Blitzer Asks Richard Armitage About Valerie Plame Leak

On Sunday's "Late Edition," CNN host Wolf Blitzer asked former Deputy Secretary of State Richard Armitage about his role in accidentally leaking that Valerie Plame worked for the CIA, an event often ignored as most media coverage has focused on Karl Rove and Scooter Libby. While Armitage agreed with Plame's contention that what he did was "very foolish," he also argued that he believed her status not to be covert because he had "never seen, ever, in 43 years of having a security clearance, a covert operative's name in a memo." When asked by Blitzer if he had assumed that she was "just an analyst" at the CIA, Armitage responded: "That's what it, not only assumed it, that's what the message said, and she was publicly chairing, chairing a meeting." (Transcript follows)

Blitzer brought up the subject as he was reaching the end of the interview, which was primarily about foreign policy concerns like Pakistan. The CNN host played a clip of Plame accusing Armitage of doing "a very foolish thing," to which Armitage agreed, but also added an explanation of his actions. Armitage: "They're not words on which I disagree. I think it was extraordinarily foolish of me. There was no ill intent on my part, and never seen, ever, in 43 years of having a security clearance, a covert operative's name in a memo. The only reason I knew a Mrs. Wilson, not Mrs. Plame, worked at the agency was because I saw it in a memo. But I don't disagree with her words, to a large measure."

Blitzer continued his questioning to clarify Armitage's answer:

BLITZER: Normally, in memos, they don't name covert operatives?

ARMITAGE: I've never seen one named.

BLITZER: And so you assumed she was, what, just an analyst over at the CIA?

ARMITAGE: That's what it, not only assumed it, that's what the message said, and she was publicly chairing, chairing a meeting.

Below is a transcript of the relevant portion of the Sunday November 11 "Late Edition" on CNN:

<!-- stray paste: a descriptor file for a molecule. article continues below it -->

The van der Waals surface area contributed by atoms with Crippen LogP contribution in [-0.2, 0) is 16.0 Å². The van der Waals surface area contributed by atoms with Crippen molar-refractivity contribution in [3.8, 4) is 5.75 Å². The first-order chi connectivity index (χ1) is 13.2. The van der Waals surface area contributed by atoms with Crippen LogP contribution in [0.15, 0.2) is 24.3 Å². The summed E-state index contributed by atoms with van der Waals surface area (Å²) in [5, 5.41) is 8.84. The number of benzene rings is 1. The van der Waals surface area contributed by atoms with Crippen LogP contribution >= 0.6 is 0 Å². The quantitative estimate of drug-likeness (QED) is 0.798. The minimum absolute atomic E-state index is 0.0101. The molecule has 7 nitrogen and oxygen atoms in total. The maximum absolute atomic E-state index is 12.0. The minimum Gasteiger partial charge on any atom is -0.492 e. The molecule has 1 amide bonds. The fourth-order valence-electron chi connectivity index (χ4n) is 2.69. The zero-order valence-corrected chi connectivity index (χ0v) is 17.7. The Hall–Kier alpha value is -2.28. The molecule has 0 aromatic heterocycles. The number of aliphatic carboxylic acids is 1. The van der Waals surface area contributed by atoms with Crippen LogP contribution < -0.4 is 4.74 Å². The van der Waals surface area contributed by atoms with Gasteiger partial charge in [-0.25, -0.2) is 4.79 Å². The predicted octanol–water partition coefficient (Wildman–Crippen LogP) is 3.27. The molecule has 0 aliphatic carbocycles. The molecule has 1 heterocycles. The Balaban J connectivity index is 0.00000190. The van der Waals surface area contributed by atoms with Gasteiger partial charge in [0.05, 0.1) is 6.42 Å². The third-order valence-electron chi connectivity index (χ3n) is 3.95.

WOLF BLITZER: It's now been well-known that you were the first administration official to tell Robert Novak, the syndicated columnist, about Valerie Plame Wilson's identity as a CIA operative. And that started, in effect, he wrote a column after that, a whole chain of events, we all know what happened as a result. I spoke with Valerie Plame Wilson the other day in "The Situation Room," and I want you to listen to what she said. ...

VALERIE PLAME, from "The Situation Room": Mr. Armitage did a very foolish thing. He's been around Washington for decades. He should know better. He's a senior government official. Whether he knew where exactly I worked in the CIA, he had no rights to go talking to a reporter about where I worked. That was strictly off limits.

BLITZER: Now, those are strong words from Valerie Plame Wilson.

RICHARD ARMITAGE: They're not words on which I disagree. I think it was extraordinarily foolish of me. There was no ill intent on my part, and never seen, ever, in 43 years of having a security clearance, a covert operative's name in a memo. The only reason I knew a Mrs. Wilson, not Mrs. Plame, worked at the agency was because I saw it in a memo. But I don't disagree with her words, to a large measure.

BLITZER: Normally, in memos, they don't name covert operatives?

ARMITAGE: I've never seen one named.

BLITZER: And so you assumed she was, what, just an analyst over at the CIA?

ARMITAGE: That's what it, not only assumed it, that's what the message said, and she was publicly chairing, chairing a meeting.

BLITZER: So when you told Robert Novak that Joe Wilson, the former U.S. ambassador's wife worked at the CIA and she was involved somehow in getting him this trip to Africa to look for the enriched uranium if there were enriched uranium going to Iraq, you simply assumed that she was not a clandestine officer of the CIA?

ARMITAGE: Even Mr. Novak has said that he used the word "operative," and misused it. No one ever said "operative." And I not only assumed it, as I say, I've never seen a covert agent's name in a memo. However, that doesn't take away from what Mrs. Plame said. It was foolish. Yeah, sure it was.

BLITZER: So you agree with her?

ARMITAGE: Yes, absolutely.

BLITZER: All right.